Dear Reader- Margaret Shepherd’s calligraphy show, “Song of Songs” just opened at Yale’s Divinity School last week. The back story of this event is a curious one, so I thought I’d share it with you…And, in this season of Valentines, it’s easy to talk about some love poetry!
In the Spring of 2010, Adam Schwartz (Indiana Public Media-link below), wrote the article -“Keeping Alive the Lost Art of Letter Writing.” A friend forwarded it to me and that’s how I first learned of Margaret Shepherd. Back then, I read or purchased anything that contained the word, “LETTER.” The Art of the Personal Letter was mentioned in Adam’s article. I also discovered that Margaret Shepherd had written- The Art of the Handwritten Note. These two small volumes are precious testaments for keeping the art of handwritten letters alive. I was smitten.
I wrote to Margaret Shepherd and thanked her for her books. She told me that letter writing was her “favorite way to communicate.” As it turns out, Margaret lives in Boston and is very accessible and friendly.
Still working as a letter carrier, I came across a Peabody Museum catalog in the daily sorting of mail. There I learned that The David Friend Gemstone Hall was about to open. (youtube video below) (David is Margaret’s husband.) I wrote and asked for an invitation, and soon I met Margaret in person. I handed her a letter with my proposal for my letter writing business. We made plans to meet again in Boston.
On that initial visit, Margaret told me about her Song of Songs project. She had completed 6 to 10 verses. There were two of Margaret’s framed pieces hanging on the wall at St. Botolph’s dining hall. I could not see them with people’s heads blocking my view. What I sensed, immediately, was that the art work needed to be displayed in a larger venue.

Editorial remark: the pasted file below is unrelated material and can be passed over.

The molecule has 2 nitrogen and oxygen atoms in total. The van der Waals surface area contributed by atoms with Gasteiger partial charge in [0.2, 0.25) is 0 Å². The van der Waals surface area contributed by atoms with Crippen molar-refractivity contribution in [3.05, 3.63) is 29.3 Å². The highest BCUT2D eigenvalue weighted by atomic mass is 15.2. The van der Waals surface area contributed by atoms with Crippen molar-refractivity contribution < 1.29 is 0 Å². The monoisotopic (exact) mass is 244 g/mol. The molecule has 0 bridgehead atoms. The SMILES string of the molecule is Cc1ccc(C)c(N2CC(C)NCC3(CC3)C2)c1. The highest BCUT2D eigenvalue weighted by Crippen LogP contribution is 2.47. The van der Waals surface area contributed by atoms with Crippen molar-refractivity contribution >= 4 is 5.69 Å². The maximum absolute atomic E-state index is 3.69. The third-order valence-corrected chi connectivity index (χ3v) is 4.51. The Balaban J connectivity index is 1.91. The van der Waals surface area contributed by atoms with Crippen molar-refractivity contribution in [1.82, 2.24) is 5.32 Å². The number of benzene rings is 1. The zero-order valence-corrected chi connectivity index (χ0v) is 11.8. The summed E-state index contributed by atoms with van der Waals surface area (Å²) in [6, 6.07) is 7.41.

Song of Songs has always been a mystery to me. Why these verses were left in the bible confounds many of us. However, I loved that Margaret was focusing her talents on these ancient love poems. When I asked her where she would like to have an exhibition. Without hesitation, she answered, “The Yale Divinity School.”
I happen to live not too far from Yale University. I have been to the gallery at the Divinity School. So, I took a chance and went there. This was before COVID, and the building was open to the public. I made my way to the second floor where the offices are, and asked a sleepy student where I might find the communications director. He gave me an email. Next, I came home and fired off an introduction with questions about the possibility for Margaret Shepherd to have an art exhibit there. It was handy that I had some scans of her art to send. I was told that Yale mainly exhibits only Yale people, students and alumni. But, the Song of Songs artwork was too glorious to pass up. The discussion continued and I got out of the middle. In the end, the Divinity School agreed to host an exhibition. The date was set for 2020, but we all know that that didn’t happen during the pandemic. What did happen was Margaret got a book deal for the Song of Songs. The printing is exquisite. With each page, Margaret discusses her process and her research. She waded through multiple translations and chose to make the verses as modern as possible. It is interesting to note that all throughout God is never mentioned, and the voice that speaks most often is a woman’s. Also, I learned that the Song of Solomon dates back to sometime between 800 to 600 B.C. “Timeless love poetry,” for sure.
For those of you who can’t come to this exhibit, link to Paraclete Press below. There’s a marvelous video of Margaret Shepherd discussing her calligraphy from last year’s showing at Sarah Lawrence College. And maybe, you might want to buy yourself a copy of Song of Songs for Valentine’s Day. Now there’s an idea!